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Wednesday, February 7, 2001

Sermon or mammon?

Posted By on Wed, Feb 7, 2001 at 12:00 AM

Master Nuyorican producer Little Louis Vega and Subliminal Records label head Erick Morillo have decided to hock their DJ skills on the double CD House Nation: America, only the second domestic release from Ministry of Sound, Britain’s marquee superclub and lifestyle dance label.

As half the house duo Masters At Work (with Kenny Gonzalez), Vega constantly updates the musical freedom charted by garage legends such as Larry Levan, while emphasizing a distinct concern for his own interests. On House Nation, Vega lays out a simple blueprint for this approach, emphasizing house’s gospel structure by draping life-affirming messages over various Latin rhythms and jazzy piano solos. Starting with his own “Elements of Life” then segueing into Joe Clausell’s drum circle-inspired track “Spiritual Insurrection” the message of life and rebirth resonate throughout the mix. “Father,” with its harmonica melody line and gentle demands that father should “help your children” hints at the longtime house theme of people (historically black, Latin and gay) searching for spiritual-familial recognition.

Morillo, though in a very different and distinct way, presents a similar theme in his mix, further complicating the already thin line between love and heartache when you’re a social outcast. Witness Morillo’s mixing Martin Luther King Jr.’s “I Have A Dream” speech at the end of Hatiras’ “Invaders” just before Thick Dick’s “Welcome to the Jungle,” with its deep male voice intoning, “In the darkness I hear the call of the wild …/I want to fuck you like an animal/sink my teeth into your flesh.”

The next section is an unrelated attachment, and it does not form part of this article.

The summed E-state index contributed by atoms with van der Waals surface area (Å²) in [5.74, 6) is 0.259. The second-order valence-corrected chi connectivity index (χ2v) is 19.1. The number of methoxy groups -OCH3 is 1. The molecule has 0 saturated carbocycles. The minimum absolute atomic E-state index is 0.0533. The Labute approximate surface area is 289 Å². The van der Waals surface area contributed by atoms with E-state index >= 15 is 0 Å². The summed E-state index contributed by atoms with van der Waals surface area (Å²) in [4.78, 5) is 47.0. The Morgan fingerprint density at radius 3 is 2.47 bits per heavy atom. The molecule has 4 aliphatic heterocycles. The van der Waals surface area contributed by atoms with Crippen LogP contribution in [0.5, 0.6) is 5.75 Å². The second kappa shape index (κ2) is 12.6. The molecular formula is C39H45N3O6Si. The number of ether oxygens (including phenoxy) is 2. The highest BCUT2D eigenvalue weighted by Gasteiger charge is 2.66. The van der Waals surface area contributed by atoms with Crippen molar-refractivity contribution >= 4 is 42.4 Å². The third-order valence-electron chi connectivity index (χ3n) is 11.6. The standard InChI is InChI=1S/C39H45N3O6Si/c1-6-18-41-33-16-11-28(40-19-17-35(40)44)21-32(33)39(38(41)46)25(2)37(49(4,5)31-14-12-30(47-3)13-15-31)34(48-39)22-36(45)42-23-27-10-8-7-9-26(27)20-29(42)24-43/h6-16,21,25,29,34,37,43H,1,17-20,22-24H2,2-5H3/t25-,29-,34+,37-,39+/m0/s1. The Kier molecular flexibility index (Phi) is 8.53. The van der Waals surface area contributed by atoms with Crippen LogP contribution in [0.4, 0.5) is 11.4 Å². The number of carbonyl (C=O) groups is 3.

In this stronger, Strictly Rhythm style, Morillo plays confidently with the apparent contradictions of civil rights speeches and “mating season in the underground,” the message clearly being that in house music, the former necessitates the latter. Vega’s mix also points to another, seemingly contradictory, need of house innovation by dropping tracks by Isolee (“Beau Mot Plage”) and Southwest Detroit’s Rolando (“Knights of the Jaguar”). This nods to house’s indebtedness to more techno-driven sounds in order to guarantee its own survival.

But if there are concerns, they lie not with the mixes but instead where they always seem to lie — in the packaging. Despite Morillo’s constant sampling of voices asking “Where did it all go wrong?” and “We got to bring back that feeling” or Vega quoting gospel riffs, the specter of handing these sentiments to a lucrative lifestyle company interested only in raising its own bottom line through “payrolls, profit margins, and long-term expand-and-diversify strategies” (thanks Simon Reynolds) gives pause. Souls at any price?

E-mail Carleton S. Gholz at


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